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Q&A: The duo behind The Fic List

Erin and Alan started The Fic List podcast this summer to read and review fanfics. In their own words, "It's like a book club... but for fanfiction." So far, they've talked coffee shop AUs, angst and fake dating, with more tropes to come!


FANFICED spoke to Erin and Alan about the need for more positive fanfiction podcasts, some favorite tropes and creating a space for people to be proud of being part of the fanfiction community.


When did you start reading fanfiction?

E: I started reading fanfiction when I was around 13 years old; Green Day’s “American Idiot” came out that year, and it opened me up to a whole new world of music. My burgeoning emo/pop punk phase coincided with discovering bandfic on Quizilla, and a life-long habit was formed.


A: I believe I was also around 13, maybe 12 but that’s a little too racy for the kind of stuff I was reading. I started reading Male/Male fics because I couldn’t find a ton of easily-accessible gay-centric works of fiction. The few that were available were usually either tragedies or porn. My need for representation led me to Quizilla and I haven’t looked back since.


What are your main fandoms?

E: Currently, my main fandoms are "The Magicians," the Marvel Cinematic Universe, and the new "Star Wars" trilogy. I dabble across other fandoms, but the vast majority of my recent bookmarks comes from those three!


A: I don’t watch a lot of current TV, so I feel like my main fandoms are pretty outdated. Or as I like to say, classics. Anime was my gateway and still probably holds a good portion of my love. So I’ll say that "Naruto," "Harry Potter," "Glee" and "X-Men" (the recent movies with James and Michael) are my mains!


Are you a pairing shipper or a GEN reader?

E: I didn’t realize it until you asked this question, but I am almost exclusively a pairing shipper. I happily ship-hop, even within a single fandom, but it’s rare that I read a true GEN fic!


A: Huh. I also never really thought about it! I’m a pairing-shipper, I suppose. I DON’T LIKE CHANGE.


E: Neither of us do. While I stick to particular fandoms, it seems to me like Alan sticks to particular ships—but both of us have the same amount of ardent commitment to our loves!


How often do you read fics?

E: Basically every day. There are waves where I get very into a particular fic and get a little over-invested and then take a break, but generally, I read at least a little bit of fanfic every day!


A: I would say it goes in cycles for me. There is always a couple of months where I INHALE fics. Just fic after fic after fic. And then eventually I’ll find one that just wrecks me and I’ll need to take a break for a few months. Then rinse and repeat.


What does fanfiction mean to you?

E: Fanfiction means a lot of different things to me. For a long time, fanfic was a great source of shame and embarrassment, but I’ve reached a point in my life where that just isn’t the case. Now, fanfiction is both a cathartic outlet for me personally and something that I happily share with certain friends in my life! On a more meta level, fanfiction has always represented a space for queer expression and storytelling to me, as I was figuring out (and continue to navigate) my sexuality. I identify as panromantic asexual, and to be perfectly honest, I first learned about the term asexuality from fanfiction. It obviously isn’t my only reference point any more, but discovering that terminology in fanfic was really important to me figuring out who I am. As such, fanfiction to me is an avenue for self- and shared-expression for marginalized or otherwise overlooked communities, as well as an avenue for agency and creativity!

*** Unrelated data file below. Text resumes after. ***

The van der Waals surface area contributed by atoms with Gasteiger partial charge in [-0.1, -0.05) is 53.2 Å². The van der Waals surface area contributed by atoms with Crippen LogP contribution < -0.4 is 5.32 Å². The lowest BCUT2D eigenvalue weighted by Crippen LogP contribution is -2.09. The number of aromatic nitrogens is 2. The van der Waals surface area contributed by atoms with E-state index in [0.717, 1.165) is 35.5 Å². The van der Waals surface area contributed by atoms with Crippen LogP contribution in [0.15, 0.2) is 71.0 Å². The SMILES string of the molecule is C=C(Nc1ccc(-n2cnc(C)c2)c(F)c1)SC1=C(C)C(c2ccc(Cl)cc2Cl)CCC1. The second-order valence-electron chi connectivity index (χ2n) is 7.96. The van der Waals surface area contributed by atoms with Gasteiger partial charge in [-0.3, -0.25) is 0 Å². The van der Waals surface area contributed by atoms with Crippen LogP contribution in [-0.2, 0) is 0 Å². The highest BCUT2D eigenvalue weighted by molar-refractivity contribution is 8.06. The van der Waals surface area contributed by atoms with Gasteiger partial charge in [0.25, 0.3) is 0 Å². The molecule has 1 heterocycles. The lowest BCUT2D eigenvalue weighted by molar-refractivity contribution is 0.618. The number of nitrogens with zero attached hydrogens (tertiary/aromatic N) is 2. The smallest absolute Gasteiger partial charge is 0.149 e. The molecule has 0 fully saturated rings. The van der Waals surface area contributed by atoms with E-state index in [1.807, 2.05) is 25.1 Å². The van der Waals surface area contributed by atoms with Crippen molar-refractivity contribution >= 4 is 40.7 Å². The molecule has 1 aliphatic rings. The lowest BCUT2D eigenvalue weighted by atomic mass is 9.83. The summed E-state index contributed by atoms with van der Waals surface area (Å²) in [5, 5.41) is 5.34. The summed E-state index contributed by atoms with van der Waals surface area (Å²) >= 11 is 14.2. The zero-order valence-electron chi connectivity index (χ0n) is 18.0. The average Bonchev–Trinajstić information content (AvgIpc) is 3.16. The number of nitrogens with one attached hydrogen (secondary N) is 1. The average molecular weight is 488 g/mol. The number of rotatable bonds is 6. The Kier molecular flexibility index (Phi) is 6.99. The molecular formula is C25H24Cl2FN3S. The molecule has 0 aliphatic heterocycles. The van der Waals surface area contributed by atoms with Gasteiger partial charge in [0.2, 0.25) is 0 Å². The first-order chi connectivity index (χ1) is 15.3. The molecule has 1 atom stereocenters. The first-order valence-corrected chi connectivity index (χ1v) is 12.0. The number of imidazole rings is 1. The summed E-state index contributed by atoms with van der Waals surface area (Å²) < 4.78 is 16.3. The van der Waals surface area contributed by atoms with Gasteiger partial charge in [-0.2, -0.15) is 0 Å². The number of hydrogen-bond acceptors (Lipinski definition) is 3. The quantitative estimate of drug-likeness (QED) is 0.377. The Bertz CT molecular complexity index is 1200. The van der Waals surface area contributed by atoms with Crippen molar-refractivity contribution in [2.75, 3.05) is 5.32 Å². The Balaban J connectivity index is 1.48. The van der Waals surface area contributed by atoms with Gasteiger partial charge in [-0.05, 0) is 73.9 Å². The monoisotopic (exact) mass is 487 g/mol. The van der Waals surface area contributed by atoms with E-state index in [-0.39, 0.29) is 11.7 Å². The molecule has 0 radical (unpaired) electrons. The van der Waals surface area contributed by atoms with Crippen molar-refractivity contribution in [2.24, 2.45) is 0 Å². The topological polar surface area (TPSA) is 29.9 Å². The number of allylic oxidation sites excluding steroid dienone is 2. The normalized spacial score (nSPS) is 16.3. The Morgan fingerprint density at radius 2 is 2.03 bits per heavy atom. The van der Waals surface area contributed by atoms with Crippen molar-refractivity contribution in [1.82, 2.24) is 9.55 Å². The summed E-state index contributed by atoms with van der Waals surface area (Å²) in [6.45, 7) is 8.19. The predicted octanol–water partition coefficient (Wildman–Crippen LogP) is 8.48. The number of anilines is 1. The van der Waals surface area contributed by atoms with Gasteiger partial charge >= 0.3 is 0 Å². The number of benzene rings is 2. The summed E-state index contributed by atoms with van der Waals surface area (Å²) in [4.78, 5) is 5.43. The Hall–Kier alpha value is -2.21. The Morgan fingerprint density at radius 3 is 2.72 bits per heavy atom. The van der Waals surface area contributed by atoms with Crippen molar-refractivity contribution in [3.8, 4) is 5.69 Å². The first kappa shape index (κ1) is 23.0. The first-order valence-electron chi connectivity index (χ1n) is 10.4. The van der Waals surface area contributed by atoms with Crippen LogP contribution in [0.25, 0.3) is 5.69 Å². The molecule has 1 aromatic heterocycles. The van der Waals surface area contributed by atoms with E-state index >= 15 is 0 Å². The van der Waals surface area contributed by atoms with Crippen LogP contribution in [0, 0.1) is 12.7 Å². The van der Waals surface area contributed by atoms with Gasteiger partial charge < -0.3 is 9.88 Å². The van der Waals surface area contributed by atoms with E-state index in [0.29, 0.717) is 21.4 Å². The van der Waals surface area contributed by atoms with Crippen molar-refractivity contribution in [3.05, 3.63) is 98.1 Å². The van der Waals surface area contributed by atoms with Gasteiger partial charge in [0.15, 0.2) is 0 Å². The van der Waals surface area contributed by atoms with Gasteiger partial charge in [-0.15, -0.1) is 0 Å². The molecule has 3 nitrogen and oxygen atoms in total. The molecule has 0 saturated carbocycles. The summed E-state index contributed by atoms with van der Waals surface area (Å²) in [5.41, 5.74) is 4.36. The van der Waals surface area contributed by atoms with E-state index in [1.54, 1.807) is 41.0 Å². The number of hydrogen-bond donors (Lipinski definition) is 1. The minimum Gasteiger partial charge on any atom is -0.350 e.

A: To me, fanfiction has always been a safe haven. All ideas are welcome. It’s a community that reaches out and soothes and heals and challenges you. It fills a void and makes me feel a little more understood and heard and validated.


RPF or fictional source material?

E: Now, I tend to read more fictional source material; although, I do sometimes enjoy RPF of actors/people from those fictional works. If I read RPF now, it actually tends to be more reader/actor, rather than actor/actor. As mentioned, I did come from bandfic in the early days, but I transitioned to more fictional source material reading when I moved from Quizilla (RIP) to FanFiction.net sometime in the 2010s, mostly because at the time ff.net didn’t allow RPF!


A: I don’t really have a preference! I used to exclusively read fictional source material, but ever since we started doing The Fic List, I’ve started trying to branch out into RPF. I’ve had a recent obsession with One Direction fics and Erin has had to bear the brunt of it!


What made you start The Fic List?

E: As I remember it, Alan and I started talking about fanfiction in casual conversation—probably while we were recording our other podcast, Podtergeist—and when we realized we both 1) read fanfiction and 2) actively enjoy it, decided to do a second podcast where we seriously sent each other fic to review. We were both a little sick of only ever hearing discussion on bad or weird fanfic, since there is such great quality writing to be found out there, and we thought it would be a really interesting thing to discuss!